In general, it is expected that concrete structures using glass fibre reinforced plastic (GFRP) rebar as reinforcement could have improved durability compared to normal steel reinforcement because of corrosion resistance of the rebar. However, there are some aspects of the behaviour of the GFRP bars under temperature and high alkali test conditions, which must be explored. This paper considers the effects of water and alkaline environments on the bond strength between the concrete and the rebar and strength and stiffness of the GFRP rebars at a range of different temperatures (20-120 °C). The three types of GFRP rods investigated in this work were subjected to alkaline solutions at 60 °C for three different exposure times, i.e. 30, 120 and 240 days. Tensile tests were carried out for physical-mechanical characterisation on the exposed rebar specimens. The aim of the study is to identify degradation processes and to show how accelerated ageing regimens can be used to differentiate between different GFRP rebar products in terms of durability. The results obtained from this work provide a base-line set of data which can be used in the future in conjunction with the thermal properties of the material to facilitate the modelling of the long-term properties of composite reinforced concrete structures at elevated temperatures. This will be particularly useful in the prediction of the performance of GFRP rebar reinforced concrete structures subject to fire. © 2005 Published by Elsevier Ltd.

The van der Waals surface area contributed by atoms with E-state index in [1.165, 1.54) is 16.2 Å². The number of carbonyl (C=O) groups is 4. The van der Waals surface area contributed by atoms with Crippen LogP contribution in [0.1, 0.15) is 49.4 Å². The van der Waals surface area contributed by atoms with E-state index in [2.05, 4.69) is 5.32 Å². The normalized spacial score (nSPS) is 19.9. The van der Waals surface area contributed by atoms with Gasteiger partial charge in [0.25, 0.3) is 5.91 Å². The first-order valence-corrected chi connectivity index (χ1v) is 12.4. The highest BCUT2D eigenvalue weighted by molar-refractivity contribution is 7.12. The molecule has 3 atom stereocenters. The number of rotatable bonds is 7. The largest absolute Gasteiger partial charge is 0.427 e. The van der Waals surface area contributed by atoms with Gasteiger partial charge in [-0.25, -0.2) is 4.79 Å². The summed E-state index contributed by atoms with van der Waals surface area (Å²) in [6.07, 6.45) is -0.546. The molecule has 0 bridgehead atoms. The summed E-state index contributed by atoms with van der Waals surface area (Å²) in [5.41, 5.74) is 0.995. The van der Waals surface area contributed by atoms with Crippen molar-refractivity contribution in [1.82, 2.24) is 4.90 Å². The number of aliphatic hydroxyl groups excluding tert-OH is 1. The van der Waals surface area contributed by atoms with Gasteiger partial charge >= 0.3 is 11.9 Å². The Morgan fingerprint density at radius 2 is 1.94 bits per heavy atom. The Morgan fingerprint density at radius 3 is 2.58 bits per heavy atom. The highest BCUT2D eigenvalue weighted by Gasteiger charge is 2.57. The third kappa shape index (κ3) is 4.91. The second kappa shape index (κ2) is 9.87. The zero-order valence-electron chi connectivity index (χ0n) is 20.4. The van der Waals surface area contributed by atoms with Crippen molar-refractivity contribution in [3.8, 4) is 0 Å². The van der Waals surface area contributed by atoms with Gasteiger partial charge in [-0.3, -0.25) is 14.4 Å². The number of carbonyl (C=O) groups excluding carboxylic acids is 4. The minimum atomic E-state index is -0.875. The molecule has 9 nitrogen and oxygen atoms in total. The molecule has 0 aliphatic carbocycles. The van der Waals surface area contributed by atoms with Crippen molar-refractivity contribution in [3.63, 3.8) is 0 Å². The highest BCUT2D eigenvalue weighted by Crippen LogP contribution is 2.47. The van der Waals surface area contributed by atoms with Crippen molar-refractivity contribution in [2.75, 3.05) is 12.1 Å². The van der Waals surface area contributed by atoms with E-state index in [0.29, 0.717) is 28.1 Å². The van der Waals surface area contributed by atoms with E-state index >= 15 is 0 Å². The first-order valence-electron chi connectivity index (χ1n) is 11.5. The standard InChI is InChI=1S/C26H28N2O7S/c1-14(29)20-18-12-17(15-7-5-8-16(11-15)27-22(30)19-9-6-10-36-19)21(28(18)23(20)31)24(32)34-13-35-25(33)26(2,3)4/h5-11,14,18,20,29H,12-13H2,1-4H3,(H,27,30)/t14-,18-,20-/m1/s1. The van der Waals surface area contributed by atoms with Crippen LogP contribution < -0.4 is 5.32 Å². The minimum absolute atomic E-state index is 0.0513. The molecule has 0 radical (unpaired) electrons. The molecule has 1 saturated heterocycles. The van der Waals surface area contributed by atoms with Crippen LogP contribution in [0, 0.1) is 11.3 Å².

- A. Glass fibres
- A. Polymer matrix composites (PMCs)
- B. Environmental degradation
- D. Mechanical testing